About My People

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“Your hand on my side, leading the way. 10,000 horses couldn’t pull me away.” — Mat Kearney, “Face To Face” 

I call them my army of last true believers. They’ve witnessed me at my worst, celebrated me at my highest. They’re diverse in their life experiences, rooted in their own separate beliefs, and yet, always ready and able to be my own personal frontline. United for a shared purpose — me. They are my safest place to land. 

 I got the message that night, she had already been on the other end of the phone. It’s hard to know which of us was more choked on our tears and disappointment.

To be high and surrounded by people is a given. The fantasy lends itself to easy love that doesn’t last longer than flights from the east to the west coast. A foundation poured in 5 hours and 55 minutes is quicksand. Ready to swallow and end in despair. The relationships I’m most proud of aren’t quick affairs, they’ve seen dips, and cement poured through night shifts full of just as many laughs as there were tears. They’re made of chocolate cake at favorite New York spots, Starbucks dates where knees bumped and hugs felt like gravitational pulls. They’re calls while they drive just to make sure I know they hear me, messages into the early morning to know that I’m not alone after the “nothing good happens after 2am” rule.

I tucked my legs under my body, as I slipped into the diner booth, between us would sit some of my most wrecked moments. My friend carried them because my shoulders couldn’t anymore.

For every day that I made the choice to show up for myself and what was best for me, there was an army of people who reminded me that above all else they trusted me and my judgement. Every single day. Every single day I was reminded that I was respected for making good decisions, that my moral compass wasn’t off, that in a maze I was who they would turn to. To be seen and known as a beacon who could hold her own during stormy times was a vote of confidence that I hadn’t even given myself during this season. To have friends who showed up with love, no judgement, and all their time — they made my gratitude list easy to write out every single night.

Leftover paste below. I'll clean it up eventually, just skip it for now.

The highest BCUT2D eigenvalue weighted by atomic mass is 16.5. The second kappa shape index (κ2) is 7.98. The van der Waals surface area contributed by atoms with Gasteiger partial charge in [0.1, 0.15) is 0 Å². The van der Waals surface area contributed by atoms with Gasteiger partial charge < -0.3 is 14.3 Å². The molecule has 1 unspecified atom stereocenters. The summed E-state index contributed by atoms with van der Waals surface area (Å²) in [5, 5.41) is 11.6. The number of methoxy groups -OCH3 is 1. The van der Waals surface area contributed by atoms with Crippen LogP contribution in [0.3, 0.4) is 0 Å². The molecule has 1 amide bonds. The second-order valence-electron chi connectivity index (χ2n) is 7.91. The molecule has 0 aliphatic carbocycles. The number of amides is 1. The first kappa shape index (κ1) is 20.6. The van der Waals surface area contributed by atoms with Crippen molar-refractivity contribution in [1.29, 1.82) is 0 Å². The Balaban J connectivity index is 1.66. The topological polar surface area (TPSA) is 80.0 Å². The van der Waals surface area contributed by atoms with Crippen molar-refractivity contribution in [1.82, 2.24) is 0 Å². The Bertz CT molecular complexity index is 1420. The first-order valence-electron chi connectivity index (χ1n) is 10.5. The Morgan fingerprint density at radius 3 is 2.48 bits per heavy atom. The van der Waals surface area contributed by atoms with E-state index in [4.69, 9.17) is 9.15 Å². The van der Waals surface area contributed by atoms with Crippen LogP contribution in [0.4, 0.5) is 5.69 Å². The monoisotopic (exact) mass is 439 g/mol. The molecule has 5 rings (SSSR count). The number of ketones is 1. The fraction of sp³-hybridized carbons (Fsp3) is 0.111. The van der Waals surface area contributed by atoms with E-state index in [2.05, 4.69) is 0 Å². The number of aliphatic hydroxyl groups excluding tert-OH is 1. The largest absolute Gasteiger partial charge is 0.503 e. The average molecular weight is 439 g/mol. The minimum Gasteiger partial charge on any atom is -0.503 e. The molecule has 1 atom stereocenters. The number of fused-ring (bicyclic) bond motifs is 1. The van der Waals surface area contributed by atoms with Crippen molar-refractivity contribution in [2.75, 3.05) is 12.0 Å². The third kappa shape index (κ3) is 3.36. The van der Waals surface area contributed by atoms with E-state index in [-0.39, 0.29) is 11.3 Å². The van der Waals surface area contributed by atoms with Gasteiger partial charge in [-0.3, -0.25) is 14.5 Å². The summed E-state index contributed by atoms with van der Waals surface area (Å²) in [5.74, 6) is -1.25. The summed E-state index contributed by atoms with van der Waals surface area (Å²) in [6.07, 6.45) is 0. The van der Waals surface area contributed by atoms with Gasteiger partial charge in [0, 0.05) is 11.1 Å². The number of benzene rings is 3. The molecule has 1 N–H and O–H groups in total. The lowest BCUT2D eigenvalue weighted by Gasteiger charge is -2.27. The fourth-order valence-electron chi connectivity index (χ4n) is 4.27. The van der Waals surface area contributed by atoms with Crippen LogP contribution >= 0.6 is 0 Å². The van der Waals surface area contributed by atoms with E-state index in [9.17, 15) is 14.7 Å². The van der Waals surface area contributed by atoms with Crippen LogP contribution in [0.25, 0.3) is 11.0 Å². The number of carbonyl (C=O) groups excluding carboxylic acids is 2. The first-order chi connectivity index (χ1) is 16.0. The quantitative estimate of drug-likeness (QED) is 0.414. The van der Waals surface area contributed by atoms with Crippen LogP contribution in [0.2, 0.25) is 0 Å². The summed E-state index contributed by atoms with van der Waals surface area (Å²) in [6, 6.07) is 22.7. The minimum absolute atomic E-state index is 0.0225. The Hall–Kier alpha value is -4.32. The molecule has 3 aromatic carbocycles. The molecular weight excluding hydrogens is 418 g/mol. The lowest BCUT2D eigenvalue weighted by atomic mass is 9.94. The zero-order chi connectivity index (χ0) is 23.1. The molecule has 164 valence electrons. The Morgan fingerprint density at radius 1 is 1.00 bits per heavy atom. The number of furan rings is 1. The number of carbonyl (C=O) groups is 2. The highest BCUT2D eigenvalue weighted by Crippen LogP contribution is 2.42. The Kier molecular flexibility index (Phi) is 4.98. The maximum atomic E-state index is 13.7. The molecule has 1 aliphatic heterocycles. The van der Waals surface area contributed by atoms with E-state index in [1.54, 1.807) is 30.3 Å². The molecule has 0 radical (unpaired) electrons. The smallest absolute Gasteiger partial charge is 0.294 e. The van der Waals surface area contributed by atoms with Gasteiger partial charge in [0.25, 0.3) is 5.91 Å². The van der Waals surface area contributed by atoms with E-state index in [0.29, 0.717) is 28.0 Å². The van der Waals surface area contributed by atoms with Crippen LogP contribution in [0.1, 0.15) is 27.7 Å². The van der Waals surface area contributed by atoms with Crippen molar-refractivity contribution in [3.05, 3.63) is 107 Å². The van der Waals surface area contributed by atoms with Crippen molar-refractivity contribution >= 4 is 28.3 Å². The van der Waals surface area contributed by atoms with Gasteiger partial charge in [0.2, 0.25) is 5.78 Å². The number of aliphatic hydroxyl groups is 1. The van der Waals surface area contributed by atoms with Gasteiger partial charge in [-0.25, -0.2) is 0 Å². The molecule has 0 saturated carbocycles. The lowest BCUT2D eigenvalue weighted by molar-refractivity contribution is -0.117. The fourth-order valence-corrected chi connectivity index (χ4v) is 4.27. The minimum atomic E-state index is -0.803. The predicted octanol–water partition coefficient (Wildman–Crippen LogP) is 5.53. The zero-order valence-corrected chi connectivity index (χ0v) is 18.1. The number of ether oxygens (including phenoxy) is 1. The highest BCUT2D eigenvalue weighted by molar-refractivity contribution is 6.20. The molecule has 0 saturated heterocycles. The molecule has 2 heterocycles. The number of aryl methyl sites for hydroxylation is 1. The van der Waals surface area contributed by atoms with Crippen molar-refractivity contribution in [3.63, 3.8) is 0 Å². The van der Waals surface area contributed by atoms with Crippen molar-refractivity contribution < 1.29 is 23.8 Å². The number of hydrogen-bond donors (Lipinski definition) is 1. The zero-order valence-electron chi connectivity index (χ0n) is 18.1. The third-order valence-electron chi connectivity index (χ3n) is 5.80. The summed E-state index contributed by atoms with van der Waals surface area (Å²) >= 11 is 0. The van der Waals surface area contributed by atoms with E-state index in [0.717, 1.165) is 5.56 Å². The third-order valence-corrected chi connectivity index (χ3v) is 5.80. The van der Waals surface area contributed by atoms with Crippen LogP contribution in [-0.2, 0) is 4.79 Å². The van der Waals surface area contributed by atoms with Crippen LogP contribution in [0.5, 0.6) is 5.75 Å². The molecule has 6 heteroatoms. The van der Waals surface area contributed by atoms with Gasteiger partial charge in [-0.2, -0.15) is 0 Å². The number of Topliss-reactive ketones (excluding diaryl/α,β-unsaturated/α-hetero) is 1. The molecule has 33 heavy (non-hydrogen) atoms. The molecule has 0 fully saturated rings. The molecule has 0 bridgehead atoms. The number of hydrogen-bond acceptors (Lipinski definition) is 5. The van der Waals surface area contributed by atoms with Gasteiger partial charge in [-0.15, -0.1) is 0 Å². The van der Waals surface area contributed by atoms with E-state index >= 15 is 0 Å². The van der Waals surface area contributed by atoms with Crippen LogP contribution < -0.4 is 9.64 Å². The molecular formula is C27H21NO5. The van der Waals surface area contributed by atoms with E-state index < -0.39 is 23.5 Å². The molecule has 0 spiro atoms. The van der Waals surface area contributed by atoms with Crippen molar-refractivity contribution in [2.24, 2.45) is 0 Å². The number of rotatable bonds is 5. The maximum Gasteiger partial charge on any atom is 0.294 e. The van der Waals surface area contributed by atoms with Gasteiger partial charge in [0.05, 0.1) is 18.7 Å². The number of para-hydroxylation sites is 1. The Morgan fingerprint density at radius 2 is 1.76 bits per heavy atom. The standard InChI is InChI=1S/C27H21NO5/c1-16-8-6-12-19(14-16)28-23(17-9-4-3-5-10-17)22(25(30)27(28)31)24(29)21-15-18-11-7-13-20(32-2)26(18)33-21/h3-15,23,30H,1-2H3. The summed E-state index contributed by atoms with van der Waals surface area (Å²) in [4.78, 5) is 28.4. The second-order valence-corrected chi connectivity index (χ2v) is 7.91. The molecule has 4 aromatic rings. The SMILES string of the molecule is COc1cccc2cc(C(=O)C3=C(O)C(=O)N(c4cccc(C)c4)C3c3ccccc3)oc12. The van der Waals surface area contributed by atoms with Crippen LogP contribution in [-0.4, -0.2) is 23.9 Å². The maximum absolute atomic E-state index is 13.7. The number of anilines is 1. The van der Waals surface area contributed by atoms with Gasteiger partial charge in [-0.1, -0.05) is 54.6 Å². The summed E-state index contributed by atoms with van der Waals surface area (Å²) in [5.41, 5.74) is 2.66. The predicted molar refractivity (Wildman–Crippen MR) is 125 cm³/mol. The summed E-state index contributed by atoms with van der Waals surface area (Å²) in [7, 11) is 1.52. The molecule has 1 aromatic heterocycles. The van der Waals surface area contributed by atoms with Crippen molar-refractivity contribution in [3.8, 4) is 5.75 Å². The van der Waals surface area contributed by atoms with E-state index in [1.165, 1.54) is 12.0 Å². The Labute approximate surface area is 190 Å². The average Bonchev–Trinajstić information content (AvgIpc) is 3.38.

After the end of 12 hour days, she would write me paragraphs telling me that life meanders and that in dark seasons she was with me. That she didn’t usually pray, but there she was, praying.

The night I found the lump in my breast, I sat and wondered how the universe fathomed that I was strong enough for another layer of reckoning. I was on my bed, in my favorite pajamas, and cried. I touched my breast, willed it to disappear, and when it didn’t, I did the next best thing — held myself accountable to getting checked by telling my people. Then it dawned on me, I was as strong as the army that showed up for me every single morning, no matter the fight. On my knees, I prayed. And I didn’t do it alone. Right next to me was every morning text telling me I was on their mind, the one who googled all my symptoms just to calm my anxiety.

The Christmas pajamas I’m wearing on the night I write this have matching sets in Connecticut, Austin, and Iowa. Next to my leg is a box of my favorite cookies, they were overnighted in a care package that reminds me I am loved well by a mom who lets me call her my own.

In the waiting room of a clinic that has seen me at my worst and at my best, I found myself sitting next to someone I hadn’t expected to be sitting next to as of 3pm the day before. I was grateful for the change of plans. The energy was different, more focused on me than it would have been. I did for myself the night before what I had taught myself to do throughout the last few years — show up for what’s best for me. My friend texted me a prayer written for me. I read it. Then said a second prayer thanking God for her.

She texted me that morning, “look at the ways your people show up in your life and let that dictate the way you expect others to act. you shouldn’t be settling for less.” She should know, she’d shown up every day I’d asked her to. Had automatically volunteered to on the days I didn’t ask.

When Mat Kearney sings, “I don’t need much with you my love, because the champagne drains and the airplane fame turns into rust,” I think of my people who know substance trumps nights popping bottles and doing it for the 'gram. I know they will be there when the highs of my life, my career, turn into lows. Because they always have been. Because here we are. 

How you experience that moment of reckoning is a direct result of the choices you make prior to it coming. You can look in the mirror and see the army you’re a part of, protecting your six like they know you would do for them. Or, you may look in the mirror and ask yourself where it all went — the success, the highs, the groves of people begging to be in your presence —because in the reflection stands you and the remnants of a reputation that was once whole and relationships that were, but no longer are.

I get to look in the mirror and see my people. Every moment this season that I came across those who aren’t lucky enough to have someone tell them they’re worth more than their going rate, made me just want to hold my people tighter. They reminded me not to sell myself short, not to stop rallying for myself, not to give into fear while in doctor waiting rooms. 

The text said, “You should come to Ohio.” My reply said something like, “Okay.” Because invitations are easier to jump on, guilt free, when there’s unconditional love.

They’ll tell me this wasn’t necessary. I’ll tell them they deserve more. It’s how we do it here. 

I’m a lucky one.